[Note: Casualties have been updated since Al Jazeera released this video report.]
A string of attacks in several parts of Iraq killed 55 and injured almost 300 on Monday. The upsurge of violence came as Iraqis prepare to go to polls for their first election since the withdrawal of US troops.
Officials said bombings hit 12 different areas of Iraq, leaving 55 people dead and making Monday the country's deadliest day since last month's "deadliest day," March 19th. CBC News reported:
The assault bore the hallmarks of a resurgent al-Qaeda in Iraq and appeared aimed at sowing fear days before the first elections since U.S. troops withdrew. There was no immediate claim of responsibility, but coordinated attacks are a favourite tactic of al-Qaeda's Iraq branch.
Iraqi officials believe the insurgent group is growing stronger and increasingly co-ordinating with allies fighting to topple Syrian President Bashar al-Assad across the border. They say rising lawlessness on the Syria-Iraq frontier and cross-border cooperation with a Syrian group, the Nusra Front, has improved the militants' supply of weapons and foreign fighters.
The intensifying violence, some of it related to the provincial elections scheduled for Saturday, is worrying for Iraqi officials and Baghdad-based diplomats alike. At least 14 candidates have been killed in recent weeks, including one slain in an apparent ambush Sunday.
Most of Monday’s deadly attacks were car bombings, including two blasts at Baghdad airport.
"Two vehicles managed to reach the entrance of Baghdad airport and were left parked there. While we were doing routine searches, the two cars exploded seconds apart. Two passengers traveling to the airport were killed," a police source said, cited Reuters.
Witnesses blamed authorities for being unable to provide adequate security: “I blame those who call themselves politicians in government [and] the security forces… for this bad security situation. They are doing nothing to help the people, and are only looking out for their benefits,” Qassim Saad, a teacher in Baghdad and witness to one of the blasts told AP.
The legacy of the US-led invasion of Iraq appears to be growing instability and conflict among ethnic and religious groups. A reported 270 Iraqis were killed in insurgent attacks in March alone.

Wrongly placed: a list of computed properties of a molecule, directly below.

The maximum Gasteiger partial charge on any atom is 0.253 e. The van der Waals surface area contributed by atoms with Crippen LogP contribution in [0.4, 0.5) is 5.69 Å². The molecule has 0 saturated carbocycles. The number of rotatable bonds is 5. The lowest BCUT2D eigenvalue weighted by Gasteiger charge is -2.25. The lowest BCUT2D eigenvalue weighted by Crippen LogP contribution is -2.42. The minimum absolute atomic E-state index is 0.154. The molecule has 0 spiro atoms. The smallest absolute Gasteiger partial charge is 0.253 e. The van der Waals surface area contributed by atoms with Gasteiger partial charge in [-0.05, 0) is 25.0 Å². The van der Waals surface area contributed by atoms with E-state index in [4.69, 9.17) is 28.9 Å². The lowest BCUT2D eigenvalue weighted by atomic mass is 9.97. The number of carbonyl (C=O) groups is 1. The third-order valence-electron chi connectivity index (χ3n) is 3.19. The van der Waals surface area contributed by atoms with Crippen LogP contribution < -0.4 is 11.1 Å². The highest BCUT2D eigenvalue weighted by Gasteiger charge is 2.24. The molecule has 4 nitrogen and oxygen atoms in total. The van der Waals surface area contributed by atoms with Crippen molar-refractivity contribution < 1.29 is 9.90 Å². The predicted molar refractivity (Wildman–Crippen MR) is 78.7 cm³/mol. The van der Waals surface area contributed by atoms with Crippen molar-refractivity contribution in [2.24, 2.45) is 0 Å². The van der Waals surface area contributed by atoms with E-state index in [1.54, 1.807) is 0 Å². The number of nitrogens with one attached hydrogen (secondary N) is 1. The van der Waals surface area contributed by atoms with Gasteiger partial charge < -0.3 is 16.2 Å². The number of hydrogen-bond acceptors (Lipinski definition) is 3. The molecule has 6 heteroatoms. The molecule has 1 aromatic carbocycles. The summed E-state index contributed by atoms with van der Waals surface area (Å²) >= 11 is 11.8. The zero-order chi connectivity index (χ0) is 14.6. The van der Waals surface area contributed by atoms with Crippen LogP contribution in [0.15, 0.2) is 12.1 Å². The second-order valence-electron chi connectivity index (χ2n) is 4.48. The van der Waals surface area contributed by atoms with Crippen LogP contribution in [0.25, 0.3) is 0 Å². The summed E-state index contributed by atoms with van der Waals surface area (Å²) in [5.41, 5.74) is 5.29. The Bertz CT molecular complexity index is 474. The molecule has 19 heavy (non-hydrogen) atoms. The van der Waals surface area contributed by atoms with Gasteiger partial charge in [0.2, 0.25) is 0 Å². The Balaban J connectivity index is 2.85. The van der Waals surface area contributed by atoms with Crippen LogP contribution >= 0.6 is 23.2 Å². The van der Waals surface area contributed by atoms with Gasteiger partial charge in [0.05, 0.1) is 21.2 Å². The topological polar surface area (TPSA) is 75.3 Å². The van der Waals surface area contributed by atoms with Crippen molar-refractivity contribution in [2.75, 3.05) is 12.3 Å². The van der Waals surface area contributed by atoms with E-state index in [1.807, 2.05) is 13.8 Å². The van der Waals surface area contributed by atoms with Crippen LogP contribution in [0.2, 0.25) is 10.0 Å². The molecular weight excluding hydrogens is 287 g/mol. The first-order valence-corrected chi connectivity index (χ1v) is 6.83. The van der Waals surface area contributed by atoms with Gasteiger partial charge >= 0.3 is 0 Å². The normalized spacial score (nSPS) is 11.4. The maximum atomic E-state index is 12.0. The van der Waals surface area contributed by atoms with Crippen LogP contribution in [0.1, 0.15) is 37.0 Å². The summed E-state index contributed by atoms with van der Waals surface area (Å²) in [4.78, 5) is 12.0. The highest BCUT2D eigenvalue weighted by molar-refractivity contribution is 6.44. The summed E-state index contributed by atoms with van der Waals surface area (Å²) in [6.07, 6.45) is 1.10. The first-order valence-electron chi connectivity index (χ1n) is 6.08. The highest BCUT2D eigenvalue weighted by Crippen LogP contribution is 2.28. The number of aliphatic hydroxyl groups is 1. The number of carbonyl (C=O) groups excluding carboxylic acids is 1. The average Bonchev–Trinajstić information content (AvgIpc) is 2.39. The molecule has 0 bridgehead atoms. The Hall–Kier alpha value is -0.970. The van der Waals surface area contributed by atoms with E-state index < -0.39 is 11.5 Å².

Farah Ali, a student ten years ago, later graduated and became a professor in the English department at Baghdad's College of Arts between 2007 and 2008. With BA and MA degrees in English, she has worked as a translator at Baghdad University's department of cultural affairs, and at the Institute for War and Peace Reporting since then. In an interview with Al Jazeera, she speaks of Iraq after the initial invasion in 2003:
''We are a free democratic country now,' people were telling each other.
This didn't last long. What seemed to be relatively good started to break down day by day. During the years of 2006 and 2007, when I was pursuing my masters degree, things become really bad when all the sectarian violence really took hold.
And now, ten years after the invasion, things seem really bad. We have multiple dictators instead of one, and the political, social, and cultural situation looks even ten times worse than before.
It is not that Saddam was better than the current government, but the government now is too bad compared with Saddam's regime."
On the 10th anniversary of the U.S. invasion of Iraq, the day was marked with a wave of deadly blasts killing 65 people.
On Sunday, George W. Bush said that he has no regrets with his presidency, 10 years after the invasion of Iraq, declaring that he is "comfortable" with his legacy.
In a very rare interview, the former president, who has largely shied away from the public eye since leaving office, said that he was "confident the decisions were made the right way", as he reiterated his support for the wars in Afghanistan and Iraq.
Speaking ahead of the opening of his library next week, Bush told the Dallas Morning News that he reflected on the "realities of the situation 10 years ago" -- that the invasion of Iraq had cross-party support.
"It's easy to forget what life was like when the decision was made," he said.
I'd call this "selective memory," or "comfortably dumb."
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